Logistics warehouse: which automation solution for your stock

Par SCALLOG Experts | le  |  temps de lecture : 20 min

In order fulfilment, we make a distinction between wholesale picking and retail picking.

Wholesale picking deals with large quantities, generally destined for re-stocking retail outlets. 

In wholesale picking we never take a single article - we take boxes or whole pallets of products.

In retail picking, only a few products with certain characteristics (size, colour etc.) are picked

Retail picking is increasingly used in the rapidly-expanding e-commerce sector

This type of order picking uses sophisticated methods and technologies that combine high-volume processing capacity with minimum cost and the assurance of very high quality of fulfilment.

Picking is traditionally done manually, but advances in technology are opening new prospects. When it comes to retail picking, numerous automation solutions have emerged. So how do we choose the best solution ? Which solutions are the most interesting? How are they used? And what are their benefits? Read on for the answers.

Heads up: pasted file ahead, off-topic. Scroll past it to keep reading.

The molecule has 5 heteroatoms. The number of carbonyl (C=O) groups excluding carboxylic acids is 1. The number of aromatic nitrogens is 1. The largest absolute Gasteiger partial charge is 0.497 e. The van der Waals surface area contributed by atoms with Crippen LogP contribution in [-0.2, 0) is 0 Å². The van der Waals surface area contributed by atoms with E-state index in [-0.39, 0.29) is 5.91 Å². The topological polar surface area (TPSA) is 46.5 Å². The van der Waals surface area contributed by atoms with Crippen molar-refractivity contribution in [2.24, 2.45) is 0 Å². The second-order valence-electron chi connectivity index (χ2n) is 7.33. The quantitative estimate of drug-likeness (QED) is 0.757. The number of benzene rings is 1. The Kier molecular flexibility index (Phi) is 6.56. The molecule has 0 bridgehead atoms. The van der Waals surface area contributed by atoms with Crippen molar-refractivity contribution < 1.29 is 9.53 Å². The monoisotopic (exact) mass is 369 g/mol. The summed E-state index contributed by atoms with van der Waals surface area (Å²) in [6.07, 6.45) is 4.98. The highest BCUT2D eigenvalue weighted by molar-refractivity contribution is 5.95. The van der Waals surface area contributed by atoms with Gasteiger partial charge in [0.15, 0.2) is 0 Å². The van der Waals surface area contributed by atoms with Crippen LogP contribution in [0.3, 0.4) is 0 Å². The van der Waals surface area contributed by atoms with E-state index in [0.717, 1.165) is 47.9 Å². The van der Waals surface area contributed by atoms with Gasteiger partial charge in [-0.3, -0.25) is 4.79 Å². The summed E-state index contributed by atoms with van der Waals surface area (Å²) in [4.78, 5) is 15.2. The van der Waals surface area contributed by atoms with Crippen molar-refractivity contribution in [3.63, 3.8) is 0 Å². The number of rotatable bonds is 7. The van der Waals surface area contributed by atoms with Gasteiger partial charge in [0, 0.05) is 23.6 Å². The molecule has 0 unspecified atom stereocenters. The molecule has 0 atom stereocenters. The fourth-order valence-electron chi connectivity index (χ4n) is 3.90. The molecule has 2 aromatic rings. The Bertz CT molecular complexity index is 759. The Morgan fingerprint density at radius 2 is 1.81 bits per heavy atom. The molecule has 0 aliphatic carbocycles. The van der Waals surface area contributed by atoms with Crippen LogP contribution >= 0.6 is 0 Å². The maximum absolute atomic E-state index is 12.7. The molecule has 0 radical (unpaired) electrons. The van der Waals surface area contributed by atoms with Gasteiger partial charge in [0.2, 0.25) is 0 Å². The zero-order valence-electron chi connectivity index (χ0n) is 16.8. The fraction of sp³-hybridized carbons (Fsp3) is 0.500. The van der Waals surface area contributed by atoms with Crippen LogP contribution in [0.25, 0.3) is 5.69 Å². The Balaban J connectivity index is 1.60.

Automation in the service of the warehouse


Man to goods or goods to man: Which robots do I need for my distribution centre?

Depending on the type of picking they do, warehouses may opt for:


Mobile robots dedicated to man to goods picking

In this model, the person goes to the product. The robot acts as a picking trolley and serves the human operator in complete autonomy.The operator is responsible only for selecting products from the shelves and depositing them in the robot.

To avoid unnecessary movement by the operator, the robot carries the deposited products to the consolidation and packaging zones.

Mobile robots dedicated to goods to man picking

In this model, the product goes to the person. The robot can lift an entire shelf unit containing the desired article (usually small or medium sized).